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Wednesday, August 02, 2017
Dallas' Jacobs to buy Denver-based rival in $3.27B deal
The deal comes on the heels of rumors circulating that Jacobs was considering the acquisition, but was also weighing some of CH2M's outstanding liabilities. In the deal, Jacobs will acquire all the outstanding shares of CH2M in a cash and stock deal valued at $3.27 billion, which includes about $416 million of debt.
The deal will help Jacobs increase its industry reach and bolster the firm's position as a premier consulting, design, engineering and construction firm, said Jacobs Chairman and CEO Steve Demetriou.
"Together, we will bring more solutions to our clients, give more opportunity to our employees and create increased value for Jacobs' shareholders," Demetriou said, in a statement. "In addition, this transaction is consistent with our M&A criteria, accelerating our ability to achieve our financial growth targets and propelling Jacobs toward our vision of providing innovative solutions for a more connected, sustainable world."
In the last 12 months, CH2M posted revenues of $4.4 billion with about 20,000 employees. The design, engineering and project management firm has become a leader for infrastructure and government services work, which Jacobs had previously targeted for growth, including water, environmental, transportation and nuclear.
The Denver firm has been seeking an ownership transition since late 2014 with an eye on providing sustained access to capital for growth, said CH2M Chairman and CEO Jacqueline Hinman.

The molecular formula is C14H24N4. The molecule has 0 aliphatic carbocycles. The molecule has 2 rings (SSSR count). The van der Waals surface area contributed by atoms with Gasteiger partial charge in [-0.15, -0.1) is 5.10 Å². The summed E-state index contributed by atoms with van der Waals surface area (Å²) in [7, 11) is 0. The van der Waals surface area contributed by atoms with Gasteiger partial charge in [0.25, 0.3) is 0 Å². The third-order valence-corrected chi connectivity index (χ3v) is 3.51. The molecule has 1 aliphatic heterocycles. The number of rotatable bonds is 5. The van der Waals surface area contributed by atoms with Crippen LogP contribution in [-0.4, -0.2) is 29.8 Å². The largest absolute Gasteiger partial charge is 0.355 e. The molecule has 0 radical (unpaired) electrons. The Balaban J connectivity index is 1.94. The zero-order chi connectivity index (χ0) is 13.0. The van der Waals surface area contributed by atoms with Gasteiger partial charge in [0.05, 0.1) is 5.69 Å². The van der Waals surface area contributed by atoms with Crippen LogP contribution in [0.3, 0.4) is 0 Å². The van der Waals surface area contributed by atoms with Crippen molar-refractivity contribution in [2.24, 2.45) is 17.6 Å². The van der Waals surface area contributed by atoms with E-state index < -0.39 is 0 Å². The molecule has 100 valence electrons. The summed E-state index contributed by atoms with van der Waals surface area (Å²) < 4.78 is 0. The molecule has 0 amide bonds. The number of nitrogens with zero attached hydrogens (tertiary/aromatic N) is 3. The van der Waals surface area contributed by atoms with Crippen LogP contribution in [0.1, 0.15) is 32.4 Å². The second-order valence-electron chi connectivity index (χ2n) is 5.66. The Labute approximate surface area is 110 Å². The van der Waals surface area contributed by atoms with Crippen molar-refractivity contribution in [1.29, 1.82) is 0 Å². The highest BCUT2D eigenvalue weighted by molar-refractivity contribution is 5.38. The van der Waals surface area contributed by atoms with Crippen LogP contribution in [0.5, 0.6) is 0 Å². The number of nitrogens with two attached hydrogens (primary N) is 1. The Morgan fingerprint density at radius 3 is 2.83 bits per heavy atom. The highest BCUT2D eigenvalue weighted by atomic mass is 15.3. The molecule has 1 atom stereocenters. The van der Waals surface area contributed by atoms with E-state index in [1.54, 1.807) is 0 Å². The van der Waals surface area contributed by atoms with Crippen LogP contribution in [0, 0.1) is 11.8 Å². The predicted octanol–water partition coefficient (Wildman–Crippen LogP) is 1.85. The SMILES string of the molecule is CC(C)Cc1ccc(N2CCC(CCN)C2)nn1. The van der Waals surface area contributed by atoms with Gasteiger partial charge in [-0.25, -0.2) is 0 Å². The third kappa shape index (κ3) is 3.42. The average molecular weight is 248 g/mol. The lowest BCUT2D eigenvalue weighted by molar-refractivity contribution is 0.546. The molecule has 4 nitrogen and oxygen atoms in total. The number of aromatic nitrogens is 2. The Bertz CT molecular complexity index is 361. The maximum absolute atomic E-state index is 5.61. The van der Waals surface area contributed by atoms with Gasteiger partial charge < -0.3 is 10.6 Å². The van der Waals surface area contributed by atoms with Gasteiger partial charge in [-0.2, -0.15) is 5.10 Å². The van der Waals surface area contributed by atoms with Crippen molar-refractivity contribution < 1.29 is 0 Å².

Hinman added the firm's board of directors was unanimously behind the choice of being acquired by Jacobs.
Meanwhile, Jacobs expects to achieve a $150 million annual run-rate cost savings by the end of the second year following the close of the deal. That savings is expected to come from real estate, optimized corporate operations, procurement and IT systems.
With the deal, Jacobs expects to incur a one-time cost of about $225 million to achieve these savings.
The deal also will allow Jacobs to serve more clients throughout the world and offer additional capabilities, such as CH2M's strong water capabilities, to its existing clients.
Demetriou said Jacobs will leverage lessons it has learned from past experiences and plans to retain talent and build on the strong culture foundations of both companies.
"Jacobs and CH2M have complementary cultures and shared values that put people at the heart of the business," said Demetriou, in a statement. "With this foundation and the clear integration plan we have developed, we expect to successfully bring our companies together."